The next Torah portion in Deuteronomy is called “Va’etchanan” and it means “And I pleaded.” It goes from Deut 3.23 to 7.11. You can see right away the word “chanan” in the phrase “Va’etchanan” and all forms of this word signifies a free gift. Each Torah portion is named after a word or phrase in the first verse of that particular section. They did that because when they memorized scripture, when someone said the opening verse of a particular portion it would help the people recall the rest of the portion. Yeshua did it on the cross when he said “Eli, Eli, lama sabachtani” only with a twist. So, let’s look into this for a moment. We will be quoting from the book, “A Key to the Original Gospels” by George M. Lamsa, P 102-104 and this is a very important concept to go over, and Lamsa explains this misunderstood saying very well.

Lamsa begins to explain the above statement by Yeshua on the cross by saying, “All versions of the Gospels have retained these words in the original tongue and given them a different meaning. Matthew, according to Eastern version, does not translate them, because he wrote to the people who had seen Jesus and heard him preaching. It also seems probable that the later writers did not agree on the exact meaning when they translated them into Greek. This term even at present is only used by the Aramaic-speaking people in Assyria, the same language which the Galileans spoke at the time of our Lord. This phrase in Aramaic means, “My God, my God, for this I was kept (this was my destiny; I was born for this).”

“Jesus did not quote the Psalms. If he had he would have said these words in Hebrew instead of Aramaic, and if he had translated them from Hebrew he would have used the Aramaic “nashatani” which means “forsaken me” instead of the word “sabachtani” which in this case means “kept me.” Even the soldiers who stood by the cross did not understand what Jesus said in that hour of agony and suffering. They thought that he was calling on Elijah because the word Elijah in Aramaic is “Elia” which is similar to that for God, “Eli.”

“In those last minutes of suffering Jesus watched the crowd, which was composed of Rabbis, Priests, men and women of Jerusalem, who had come up to watch him dying. Some insulted him, others spitting in his face, and others calling him names and challenging his claim that he is a man of God, but instead was a malefactor and sinner. Jesus only made a statement to himself and to the friends who were also standing and hiding in the crowds near the cross, that he was born for that hour, that he may bear witness to the truth and open the way for the others who were to be crucified, that this was his destiny, that there was nothing else that could be given such a glorious victory as the cross.”

“The disciples and women who were from Galilee never for a moment could have thought that Jesus said that God had forsaken him. How could he say that when he had told his disciples that the whole world would forsake him, even they, but that the Father would be with him when he told Peter that if he wished he could bring angels to fight for him, and when he said, “Father, let it be thy wish if I should drink this cup.” These words, “Eli, Eli, lama sabachtani” even today are used by the Assyrians when they suffer and die unjustly. Instead of complaint and dissatisfaction, they leave everything to God. They believe that it is God’s desire that they should pass through such experiences. This is the reason why in the east people do not commit suicide.”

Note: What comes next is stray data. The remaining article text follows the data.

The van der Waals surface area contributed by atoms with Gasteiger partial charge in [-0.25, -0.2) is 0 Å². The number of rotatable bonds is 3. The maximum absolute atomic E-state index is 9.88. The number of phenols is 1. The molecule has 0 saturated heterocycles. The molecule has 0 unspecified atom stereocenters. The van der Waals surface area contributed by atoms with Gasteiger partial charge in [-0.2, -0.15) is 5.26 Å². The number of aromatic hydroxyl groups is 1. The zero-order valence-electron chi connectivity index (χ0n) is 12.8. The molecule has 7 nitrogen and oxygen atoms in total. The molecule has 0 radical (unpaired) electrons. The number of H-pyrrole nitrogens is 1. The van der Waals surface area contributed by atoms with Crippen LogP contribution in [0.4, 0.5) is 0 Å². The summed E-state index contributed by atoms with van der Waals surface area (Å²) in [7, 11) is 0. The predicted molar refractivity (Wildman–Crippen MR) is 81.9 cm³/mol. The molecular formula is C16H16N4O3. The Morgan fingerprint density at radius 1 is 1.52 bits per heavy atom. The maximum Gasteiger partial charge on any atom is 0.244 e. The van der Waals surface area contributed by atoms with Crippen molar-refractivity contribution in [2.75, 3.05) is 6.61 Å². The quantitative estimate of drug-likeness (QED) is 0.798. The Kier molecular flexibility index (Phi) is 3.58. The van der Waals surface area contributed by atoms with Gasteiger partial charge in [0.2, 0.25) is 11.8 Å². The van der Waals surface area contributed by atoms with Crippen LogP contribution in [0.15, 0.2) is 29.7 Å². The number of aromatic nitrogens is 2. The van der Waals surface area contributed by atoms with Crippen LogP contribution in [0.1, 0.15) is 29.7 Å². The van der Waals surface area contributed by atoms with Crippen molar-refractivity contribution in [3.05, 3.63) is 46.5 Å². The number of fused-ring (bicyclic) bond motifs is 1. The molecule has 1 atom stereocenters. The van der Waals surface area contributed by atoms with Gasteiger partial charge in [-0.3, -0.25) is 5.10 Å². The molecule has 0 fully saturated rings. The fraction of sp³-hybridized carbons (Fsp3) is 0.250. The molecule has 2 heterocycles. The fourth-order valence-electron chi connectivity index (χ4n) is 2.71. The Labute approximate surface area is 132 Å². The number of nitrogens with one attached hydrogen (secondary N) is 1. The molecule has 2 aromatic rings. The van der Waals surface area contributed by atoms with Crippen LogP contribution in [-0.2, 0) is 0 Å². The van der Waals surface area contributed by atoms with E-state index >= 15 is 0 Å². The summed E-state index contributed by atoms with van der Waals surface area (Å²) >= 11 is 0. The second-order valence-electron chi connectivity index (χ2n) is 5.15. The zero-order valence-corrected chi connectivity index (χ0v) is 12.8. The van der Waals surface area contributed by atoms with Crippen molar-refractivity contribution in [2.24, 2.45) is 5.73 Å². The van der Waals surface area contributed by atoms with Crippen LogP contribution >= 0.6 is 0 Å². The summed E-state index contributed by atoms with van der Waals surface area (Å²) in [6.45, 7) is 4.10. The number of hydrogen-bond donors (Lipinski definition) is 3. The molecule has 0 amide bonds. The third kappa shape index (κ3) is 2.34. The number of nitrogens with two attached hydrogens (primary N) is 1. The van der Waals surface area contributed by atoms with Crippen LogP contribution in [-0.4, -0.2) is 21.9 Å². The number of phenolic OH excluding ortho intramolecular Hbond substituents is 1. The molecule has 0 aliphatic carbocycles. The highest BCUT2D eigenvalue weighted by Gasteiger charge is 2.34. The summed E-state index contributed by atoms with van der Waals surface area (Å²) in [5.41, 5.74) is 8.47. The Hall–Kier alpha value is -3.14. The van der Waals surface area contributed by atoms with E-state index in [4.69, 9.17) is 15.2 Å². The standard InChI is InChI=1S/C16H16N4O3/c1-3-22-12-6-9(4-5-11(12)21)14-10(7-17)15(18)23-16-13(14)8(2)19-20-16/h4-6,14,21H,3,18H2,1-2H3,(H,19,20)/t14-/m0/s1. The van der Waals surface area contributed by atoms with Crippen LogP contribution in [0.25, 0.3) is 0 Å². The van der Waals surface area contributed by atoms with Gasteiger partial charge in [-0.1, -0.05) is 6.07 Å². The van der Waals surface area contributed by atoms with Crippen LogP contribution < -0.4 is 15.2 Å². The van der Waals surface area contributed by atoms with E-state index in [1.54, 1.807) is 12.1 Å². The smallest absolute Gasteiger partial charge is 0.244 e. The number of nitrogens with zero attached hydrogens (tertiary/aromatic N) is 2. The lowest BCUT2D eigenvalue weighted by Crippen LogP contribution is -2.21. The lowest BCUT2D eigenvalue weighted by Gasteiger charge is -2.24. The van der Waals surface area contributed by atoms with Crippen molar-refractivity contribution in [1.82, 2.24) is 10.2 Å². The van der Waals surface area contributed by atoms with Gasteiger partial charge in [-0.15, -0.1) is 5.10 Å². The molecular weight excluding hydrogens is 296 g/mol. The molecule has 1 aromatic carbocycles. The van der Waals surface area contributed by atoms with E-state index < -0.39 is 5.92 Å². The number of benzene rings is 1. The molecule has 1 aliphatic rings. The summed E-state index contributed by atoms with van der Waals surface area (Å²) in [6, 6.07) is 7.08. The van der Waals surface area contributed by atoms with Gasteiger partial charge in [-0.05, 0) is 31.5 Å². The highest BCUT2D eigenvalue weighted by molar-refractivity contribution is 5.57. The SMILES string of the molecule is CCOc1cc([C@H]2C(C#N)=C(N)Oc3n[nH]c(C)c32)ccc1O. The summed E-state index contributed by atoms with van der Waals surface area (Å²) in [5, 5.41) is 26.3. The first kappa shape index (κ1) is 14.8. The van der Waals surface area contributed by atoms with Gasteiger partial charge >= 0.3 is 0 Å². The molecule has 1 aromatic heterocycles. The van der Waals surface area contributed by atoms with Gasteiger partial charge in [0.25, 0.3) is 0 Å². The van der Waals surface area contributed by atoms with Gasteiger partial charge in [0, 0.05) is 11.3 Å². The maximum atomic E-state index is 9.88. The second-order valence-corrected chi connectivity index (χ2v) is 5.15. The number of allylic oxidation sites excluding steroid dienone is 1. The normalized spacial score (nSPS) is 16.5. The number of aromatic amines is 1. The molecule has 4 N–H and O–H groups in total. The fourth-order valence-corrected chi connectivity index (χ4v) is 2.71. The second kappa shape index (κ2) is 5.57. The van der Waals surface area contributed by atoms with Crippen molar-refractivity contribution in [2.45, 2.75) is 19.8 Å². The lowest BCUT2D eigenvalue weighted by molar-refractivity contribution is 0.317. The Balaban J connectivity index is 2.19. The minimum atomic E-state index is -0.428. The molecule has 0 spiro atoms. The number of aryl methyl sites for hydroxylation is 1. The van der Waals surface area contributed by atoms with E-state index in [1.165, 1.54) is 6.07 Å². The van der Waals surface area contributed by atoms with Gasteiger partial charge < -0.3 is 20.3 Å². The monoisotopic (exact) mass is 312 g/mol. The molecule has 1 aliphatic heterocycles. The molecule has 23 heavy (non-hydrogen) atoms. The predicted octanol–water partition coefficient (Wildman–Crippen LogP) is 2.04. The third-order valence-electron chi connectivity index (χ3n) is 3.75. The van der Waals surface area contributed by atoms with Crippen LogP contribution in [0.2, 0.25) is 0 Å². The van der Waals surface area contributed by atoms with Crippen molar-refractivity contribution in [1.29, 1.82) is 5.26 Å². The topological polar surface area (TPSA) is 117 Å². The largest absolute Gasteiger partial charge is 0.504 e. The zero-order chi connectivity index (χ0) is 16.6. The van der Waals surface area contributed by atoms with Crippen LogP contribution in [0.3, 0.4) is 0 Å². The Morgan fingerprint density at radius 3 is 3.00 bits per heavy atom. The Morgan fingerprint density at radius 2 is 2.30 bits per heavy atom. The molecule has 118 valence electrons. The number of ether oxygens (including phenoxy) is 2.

The opening line of Psalm 22 in Hebrew is “Eli, Eli, lama azavtani” and it does mean, “My God, My God, why have you forsaken me?” It is very similar to “Eli, ELi, lama sabachtani” but it doesn’t mean the same thing as we have noted from Lamsa’s book. Psalm 22 is called the crucifixion psalm and if you read it it describes what is happening to Yeshua. Yeshua may be using this memorization technique of the first portion of scripture to have the people recall Psalm 22. By saying “this is my destiny” to them on the cross as they were thinking about Psalm 22, he is reassuring his people that everything that is happening to him is prophetic and not to be in despair, it was God’s will for him, it was “my destiny.” After all, he had been telling them that he was going to be crucified and die for the remission of sin, and it was for that event that he was born (John 18.37). They weren’t killing him, he was laying his life down for them.

So, each Torah portion is named after a word or phrase in the first verse of that particular section to give it a name and to help remember what is being said in that portion. The word “va’etchanan” is also related to the word “chan” which forms part of the word for “chanukah” or “dedication.” This “gift” is not to be understood as some sort of “handout” but this relates to “effort.” According to effort put in is the reward. Chanan implies a deep desire for an intense relationship with the Lord. This is what Noah had. When Moses says in Deut 3.23, “I also pleaded with the Lord” he is saying, “Don’t grant my request because of all the good I’ve done, but on the relationship we have, my love for you.”

We will pick up here in Part 4.

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Tanak Foundations- Concepts in Deuteronomy-Part 2

We have different “voices” calling out to us. Who are we going to listen to? Will we believe in the Lord? Can we trust him with our family? That is what Moses is saying in Deut 1.1-40. Our faith is good for congregational meetings on the Sabbath, but will it work when it is life or death? The Lord does not bless unbelievers, but those who show forth and sanctify his name, repeat his words and do them. We must never show our own “glory” or our own “words.”